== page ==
U. S. Census Bureau data shows a resurgence in bookstore sales. For many, it’s “paper, all the way” and always will be.
For book lover Sabrina McKay-Jones, the choice for reading material is clear: “Paper, all the way. Paper,” she said in an interview with Mackenzie Scott in NNCNOw.
She’s not alone. While ebooks have undoubtedly had an impact on paper book sales, the industry is seeing a turn-around.
“In the beginning it did impact it because I think a lot of people like to jump on the bandwagon [and] try something new,” said Barb Plumb, Owner of the Amazing Alonzo bookstore in Duluth, Minnesota.
Scott reports this seems to be reversing, saying “…according to Publisher Weekly, in the last year publishers say e-book sales went down while print sales went up.”
We reported similar findings last fall, as bookstores showed signs of being much healthier than previously thought and ebook sales slumped. One bookstore owner saw her sales “shoot back up and isn’t surprised,” Scott notes, citing information from Plumb.
It’s pure love for the medium and what it brings to the experience that is driving this, McKay-Jones believes.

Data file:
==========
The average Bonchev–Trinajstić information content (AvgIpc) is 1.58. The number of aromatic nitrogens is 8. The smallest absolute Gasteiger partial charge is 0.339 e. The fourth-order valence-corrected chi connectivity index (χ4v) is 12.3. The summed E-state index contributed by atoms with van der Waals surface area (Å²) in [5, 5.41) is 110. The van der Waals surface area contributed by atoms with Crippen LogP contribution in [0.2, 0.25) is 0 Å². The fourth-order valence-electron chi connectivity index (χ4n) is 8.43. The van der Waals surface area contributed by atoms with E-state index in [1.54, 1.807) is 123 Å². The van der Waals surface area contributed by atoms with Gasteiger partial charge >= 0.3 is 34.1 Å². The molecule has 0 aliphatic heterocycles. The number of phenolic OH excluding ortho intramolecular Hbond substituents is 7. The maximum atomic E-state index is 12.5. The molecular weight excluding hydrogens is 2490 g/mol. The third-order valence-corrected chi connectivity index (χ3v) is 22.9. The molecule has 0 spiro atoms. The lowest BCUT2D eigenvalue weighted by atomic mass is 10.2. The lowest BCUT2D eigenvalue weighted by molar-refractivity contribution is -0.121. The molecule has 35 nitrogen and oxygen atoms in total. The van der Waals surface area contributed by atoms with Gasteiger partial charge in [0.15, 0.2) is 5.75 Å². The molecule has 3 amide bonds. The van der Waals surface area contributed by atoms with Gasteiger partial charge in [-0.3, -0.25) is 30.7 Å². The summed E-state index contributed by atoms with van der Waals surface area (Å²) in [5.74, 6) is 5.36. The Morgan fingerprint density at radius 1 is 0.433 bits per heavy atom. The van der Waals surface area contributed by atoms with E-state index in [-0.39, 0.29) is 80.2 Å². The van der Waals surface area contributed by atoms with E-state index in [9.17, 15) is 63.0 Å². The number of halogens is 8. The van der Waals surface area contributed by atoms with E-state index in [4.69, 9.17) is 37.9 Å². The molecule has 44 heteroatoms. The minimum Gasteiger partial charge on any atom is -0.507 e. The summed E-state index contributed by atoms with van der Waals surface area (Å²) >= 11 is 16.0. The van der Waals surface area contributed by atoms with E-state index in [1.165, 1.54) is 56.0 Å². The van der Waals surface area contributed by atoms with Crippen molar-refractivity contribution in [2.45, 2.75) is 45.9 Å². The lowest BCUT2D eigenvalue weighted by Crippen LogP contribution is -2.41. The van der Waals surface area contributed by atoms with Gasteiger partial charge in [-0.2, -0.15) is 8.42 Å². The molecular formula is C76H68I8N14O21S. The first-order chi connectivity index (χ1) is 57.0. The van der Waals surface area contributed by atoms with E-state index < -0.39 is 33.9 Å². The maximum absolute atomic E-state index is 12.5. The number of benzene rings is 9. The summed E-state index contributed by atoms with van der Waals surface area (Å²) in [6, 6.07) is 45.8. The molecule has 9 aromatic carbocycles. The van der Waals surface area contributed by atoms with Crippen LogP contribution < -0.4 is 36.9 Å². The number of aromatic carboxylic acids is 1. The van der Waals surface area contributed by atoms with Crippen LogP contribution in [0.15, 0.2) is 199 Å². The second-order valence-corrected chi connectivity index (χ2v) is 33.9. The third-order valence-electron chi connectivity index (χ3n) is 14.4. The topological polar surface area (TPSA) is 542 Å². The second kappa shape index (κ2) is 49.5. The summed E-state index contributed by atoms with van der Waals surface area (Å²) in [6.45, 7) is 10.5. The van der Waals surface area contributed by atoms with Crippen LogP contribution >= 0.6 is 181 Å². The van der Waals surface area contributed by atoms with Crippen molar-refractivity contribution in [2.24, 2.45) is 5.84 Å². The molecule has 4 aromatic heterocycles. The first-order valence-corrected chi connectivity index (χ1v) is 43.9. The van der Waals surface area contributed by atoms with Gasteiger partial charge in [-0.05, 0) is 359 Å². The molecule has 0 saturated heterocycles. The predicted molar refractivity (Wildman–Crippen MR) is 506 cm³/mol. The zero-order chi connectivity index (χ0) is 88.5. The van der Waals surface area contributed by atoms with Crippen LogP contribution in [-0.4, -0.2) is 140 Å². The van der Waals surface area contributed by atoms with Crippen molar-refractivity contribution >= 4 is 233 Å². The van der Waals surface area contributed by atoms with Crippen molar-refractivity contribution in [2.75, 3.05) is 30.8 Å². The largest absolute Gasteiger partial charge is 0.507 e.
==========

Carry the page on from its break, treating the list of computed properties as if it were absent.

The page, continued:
“Just to feel the paper in your hand, to be able to turn the page and be able to write in your own book. It makes you feel there, it makes you feel within the book and I just feel like our world is too immersed in electronics,” she said.
Indeed, marginalia and its importance to the reading experience is just one reason why this love of print can’t be dismissed as mere old-fashioned thinking.
Recent U.S. Census Bureau data backs this up, Scott reports, noting a 2.5% rise in bookstore sales in 2015. People do indeed like to read in print; digital has yet to be able to replicate the printed experience and what it brings.
In our view, it’s not likely to ever get there.